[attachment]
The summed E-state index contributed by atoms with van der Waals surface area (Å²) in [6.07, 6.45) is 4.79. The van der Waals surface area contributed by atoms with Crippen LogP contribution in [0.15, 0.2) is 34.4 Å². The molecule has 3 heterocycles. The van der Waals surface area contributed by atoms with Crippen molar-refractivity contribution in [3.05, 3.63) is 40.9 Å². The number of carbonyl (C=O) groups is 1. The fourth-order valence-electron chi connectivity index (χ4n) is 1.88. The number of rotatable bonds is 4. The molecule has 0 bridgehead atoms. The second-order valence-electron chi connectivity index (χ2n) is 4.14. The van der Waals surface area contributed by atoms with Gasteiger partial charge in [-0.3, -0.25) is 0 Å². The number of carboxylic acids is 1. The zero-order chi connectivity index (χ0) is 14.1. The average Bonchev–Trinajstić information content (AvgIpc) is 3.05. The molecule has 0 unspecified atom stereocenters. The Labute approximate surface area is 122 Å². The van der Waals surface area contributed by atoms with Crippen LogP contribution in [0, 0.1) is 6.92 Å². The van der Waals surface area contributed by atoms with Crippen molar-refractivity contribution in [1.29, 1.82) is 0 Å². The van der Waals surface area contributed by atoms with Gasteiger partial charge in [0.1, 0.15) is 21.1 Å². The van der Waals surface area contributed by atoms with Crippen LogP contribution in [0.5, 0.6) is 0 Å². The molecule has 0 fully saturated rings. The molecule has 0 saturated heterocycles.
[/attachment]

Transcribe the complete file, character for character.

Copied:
The summed E-state index contributed by atoms with van der Waals surface area (Å²) in [6.07, 6.45) is 4.79. The van der Waals surface area contributed by atoms with Crippen LogP contribution in [0.15, 0.2) is 34.4 Å². The molecule has 3 heterocycles. The van der Waals surface area contributed by atoms with Crippen molar-refractivity contribution in [3.05, 3.63) is 40.9 Å². The number of carbonyl (C=O) groups is 1. The fourth-order valence-electron chi connectivity index (χ4n) is 1.88. The number of rotatable bonds is 4. The molecule has 0 bridgehead atoms. The second-order valence-electron chi connectivity index (χ2n) is 4.14. The van der Waals surface area contributed by atoms with Gasteiger partial charge in [-0.3, -0.25) is 0 Å². The number of carboxylic acids is 1. The zero-order chi connectivity index (χ0) is 14.1. The average Bonchev–Trinajstić information content (AvgIpc) is 3.05. The molecule has 0 unspecified atom stereocenters. The Labute approximate surface area is 122 Å². The van der Waals surface area contributed by atoms with Crippen LogP contribution in [0, 0.1) is 6.92 Å². The van der Waals surface area contributed by atoms with Crippen molar-refractivity contribution in [1.29, 1.82) is 0 Å². The van der Waals surface area contributed by atoms with Gasteiger partial charge in [0.1, 0.15) is 21.1 Å². The van der Waals surface area contributed by atoms with Crippen LogP contribution in [0.5, 0.6) is 0 Å². The molecule has 0 fully saturated rings. The molecule has 0 saturated heterocycles.